United States v. Railroad Company (84 U.S. 322)/Dissent Clifford
Mr. Justice CLIFFORD (with whose dissent and views concurred Mr. Justice MILLER), dissenting:
I dissent from the opinion and judgment of the court.
Property owned by a municipal corporation and used as means or instruments for conducting the public affairs of the municipality may not be subject to Federal taxation, as it may perhaps be regarded as falling within the implied exemption established by a recent decision of this court. 
Well-founded doubts, however, may arise even upon that subject, as the tax in that case was levied directly upon the salary of a judicial officer, and the opinion of the court is carefully limited to the case then before the court. But concede, for the sake of the argument, that the means and instruments for conducting the public affairs of the municipality are entitled to the same exemption from such taxation as the revenues of the State, it by no means follows that the private property owned by such a corporation, and held merely as private property in a proprietary right, and used merely in a commercial sense for the income, gains, and profits, is not taxable just the same as property owned by an individual, or any other corporation. Such a right is one which may be of great value to the government in time of war and imminent public danger, and one which the United States ought never to surrender.
Corporations of the kind are very numerous and they may and often do own large amounts of bank stock, bonds, and stocks of railroads, vacant lots and other real estate of great value, and many other species of personal property and choses in action never used or intended to be used as means or instruments for conducting the public affairs of the municipality, and in respect to all such property the right of Congress to pass laws subjecting the same to taxation with the property of the citizens generally is as clear, in my judgment, as it is that the power to lay and collect taxes, duties, imposts, and excises is vested by the Constitution in the national legislature.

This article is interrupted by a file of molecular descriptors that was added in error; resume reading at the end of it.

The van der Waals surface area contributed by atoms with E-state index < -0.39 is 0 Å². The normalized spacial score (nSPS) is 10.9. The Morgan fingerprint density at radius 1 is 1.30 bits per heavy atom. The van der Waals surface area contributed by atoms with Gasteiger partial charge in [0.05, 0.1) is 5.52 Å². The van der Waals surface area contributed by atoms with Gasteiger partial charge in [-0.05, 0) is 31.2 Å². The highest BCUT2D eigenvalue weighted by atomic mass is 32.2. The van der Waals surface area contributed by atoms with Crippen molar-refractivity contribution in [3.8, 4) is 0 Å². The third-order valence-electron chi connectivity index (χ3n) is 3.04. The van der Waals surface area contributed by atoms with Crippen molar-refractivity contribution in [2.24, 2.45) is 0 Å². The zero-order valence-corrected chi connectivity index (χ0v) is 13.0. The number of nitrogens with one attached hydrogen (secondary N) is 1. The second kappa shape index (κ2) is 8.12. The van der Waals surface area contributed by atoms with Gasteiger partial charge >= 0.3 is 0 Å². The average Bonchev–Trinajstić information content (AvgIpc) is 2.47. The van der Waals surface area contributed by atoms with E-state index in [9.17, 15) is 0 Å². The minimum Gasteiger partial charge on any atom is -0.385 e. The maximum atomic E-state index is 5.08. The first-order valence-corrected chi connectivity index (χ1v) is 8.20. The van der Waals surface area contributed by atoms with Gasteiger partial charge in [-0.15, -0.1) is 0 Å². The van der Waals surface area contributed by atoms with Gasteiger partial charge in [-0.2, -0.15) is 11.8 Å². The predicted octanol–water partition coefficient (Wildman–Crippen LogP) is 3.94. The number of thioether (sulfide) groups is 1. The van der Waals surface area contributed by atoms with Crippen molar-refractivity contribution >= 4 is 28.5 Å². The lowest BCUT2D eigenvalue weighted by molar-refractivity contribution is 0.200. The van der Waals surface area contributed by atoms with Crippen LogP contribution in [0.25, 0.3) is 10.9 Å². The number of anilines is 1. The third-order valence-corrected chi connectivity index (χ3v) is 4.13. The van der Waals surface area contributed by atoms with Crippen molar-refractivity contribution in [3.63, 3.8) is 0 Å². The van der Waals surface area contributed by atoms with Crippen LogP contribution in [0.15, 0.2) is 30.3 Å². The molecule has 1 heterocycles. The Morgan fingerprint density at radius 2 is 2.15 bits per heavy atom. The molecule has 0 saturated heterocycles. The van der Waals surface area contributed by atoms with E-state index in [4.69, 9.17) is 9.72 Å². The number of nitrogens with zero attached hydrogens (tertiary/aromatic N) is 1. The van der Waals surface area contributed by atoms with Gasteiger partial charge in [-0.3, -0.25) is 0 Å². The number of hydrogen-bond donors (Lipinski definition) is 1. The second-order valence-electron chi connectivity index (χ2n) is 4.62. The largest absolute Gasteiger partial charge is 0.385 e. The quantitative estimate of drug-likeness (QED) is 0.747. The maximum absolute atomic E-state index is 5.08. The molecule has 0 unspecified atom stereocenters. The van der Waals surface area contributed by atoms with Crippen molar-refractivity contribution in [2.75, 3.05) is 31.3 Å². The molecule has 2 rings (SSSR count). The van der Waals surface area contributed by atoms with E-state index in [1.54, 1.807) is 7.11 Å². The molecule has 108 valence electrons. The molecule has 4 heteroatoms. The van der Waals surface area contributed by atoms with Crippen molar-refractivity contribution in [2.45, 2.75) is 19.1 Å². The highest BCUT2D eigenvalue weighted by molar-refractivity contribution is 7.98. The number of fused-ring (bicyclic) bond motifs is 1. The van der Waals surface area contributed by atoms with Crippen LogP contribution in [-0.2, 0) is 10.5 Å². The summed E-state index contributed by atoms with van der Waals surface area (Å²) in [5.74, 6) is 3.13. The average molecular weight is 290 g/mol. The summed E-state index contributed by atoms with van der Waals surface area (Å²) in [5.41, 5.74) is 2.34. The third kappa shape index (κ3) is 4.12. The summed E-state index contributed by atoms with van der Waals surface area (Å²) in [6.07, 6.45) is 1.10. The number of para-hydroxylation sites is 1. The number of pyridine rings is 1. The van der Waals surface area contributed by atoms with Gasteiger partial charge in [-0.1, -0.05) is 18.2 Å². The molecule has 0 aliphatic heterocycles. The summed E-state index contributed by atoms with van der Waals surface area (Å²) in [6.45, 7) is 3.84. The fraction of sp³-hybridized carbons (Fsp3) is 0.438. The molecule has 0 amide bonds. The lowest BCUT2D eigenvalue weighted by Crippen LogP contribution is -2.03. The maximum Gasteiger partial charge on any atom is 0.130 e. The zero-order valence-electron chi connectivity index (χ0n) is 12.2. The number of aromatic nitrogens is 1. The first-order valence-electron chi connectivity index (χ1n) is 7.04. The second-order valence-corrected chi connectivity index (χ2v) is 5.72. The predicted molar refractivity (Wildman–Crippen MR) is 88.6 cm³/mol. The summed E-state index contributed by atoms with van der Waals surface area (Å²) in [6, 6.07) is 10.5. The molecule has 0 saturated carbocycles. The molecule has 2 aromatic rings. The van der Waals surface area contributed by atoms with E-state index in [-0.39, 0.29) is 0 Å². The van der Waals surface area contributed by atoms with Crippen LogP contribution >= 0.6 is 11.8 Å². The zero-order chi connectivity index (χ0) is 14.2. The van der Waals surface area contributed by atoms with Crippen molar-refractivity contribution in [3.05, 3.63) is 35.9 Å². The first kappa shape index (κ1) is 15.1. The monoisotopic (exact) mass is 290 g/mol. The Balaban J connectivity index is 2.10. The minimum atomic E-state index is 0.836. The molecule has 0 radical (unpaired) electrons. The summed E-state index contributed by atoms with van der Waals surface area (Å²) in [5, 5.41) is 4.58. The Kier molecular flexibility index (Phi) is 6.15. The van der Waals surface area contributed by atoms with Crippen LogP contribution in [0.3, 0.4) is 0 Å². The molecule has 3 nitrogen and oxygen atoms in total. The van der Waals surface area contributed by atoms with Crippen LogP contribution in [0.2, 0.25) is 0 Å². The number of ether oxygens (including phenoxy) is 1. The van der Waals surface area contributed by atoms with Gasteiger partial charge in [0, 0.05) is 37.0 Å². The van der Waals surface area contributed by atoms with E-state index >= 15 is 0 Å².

It was decided by this court, in the case of Vidal v. Girard's Executors,  that the corporation of the city of Philadelphia had the power under its charter to take real and personal estate by deed and also by devise, inasmuch as the English statute which excepted corporations from taking such properties in the former mode was not in force in that State; that where a corporation has this power it may take and hold property in trust in the same manner and to the same extent as a private person may do, even though the trust is not strictly within the scope of the direct purposes of the charter of the municipality.
Ten years later this court affirmed that same rule in the case of The Executors of McDonogh v. Murdoch  which gave three millions of dollars to the city of Baltimore and more than a half-million of dollars to the city of New Orleans. Both of those corporations, it was held in that case, were empowered to take the property by devise, as the laws of the respective States do not prohibit such dispositions of property in their favor, affirming the principle that such corporations may take real and personal estate by deed or devise, and that they hold such property in trust in the same manner and to the same extent as private persons, and the statistics will show that such corporations have become the grantees or devisees of vast amounts of personal and real estate, and that many of them still hold and enjoy the same for the income, rents, and profits.
Apply the rule here suggested to the case before the court and it is clear, whether it be held that the tax was levied upon the municipal corporation or the railroad company, that the judgment should be reversed.
Soon after the opinion of the court in the preceding case was delivered, a motion was made by Messrs. Gowen, Biddle, and Cuyler, the counsel of the different railroad companies, in the case of Barnes v. Railroad Companies, decided five weeks before it, for a rehearing of that case; the grounds of the motion being the obvious and irreconcilable contradiction between the language in one of the opinions given in the first case (see supra, pp. 302-3, 309), which opinion the learned counsel assumed to be the opinion of the court-and the opinion of the court in the second case (see supra, pp. 326-7); a contradiction which the counsel exhibited by a juxtaposition of passages in the two opinions.
And now, April 28th, 1873, the Chief Justice announced the order of the court
^14 The Collector v. Day, 11 Wallace, 113.
^15 McCulloch v. Maryland, 4 Wheaton, 434; Louisville v. Commonwealth, 1 Duvall, 295; National Bank v. Commonwealth, 9 Wallace, 353; Veazie Bank v. Fenno, 8 Id. 533.
^16 2 Howard, 127.
^17 15 Howard, 367.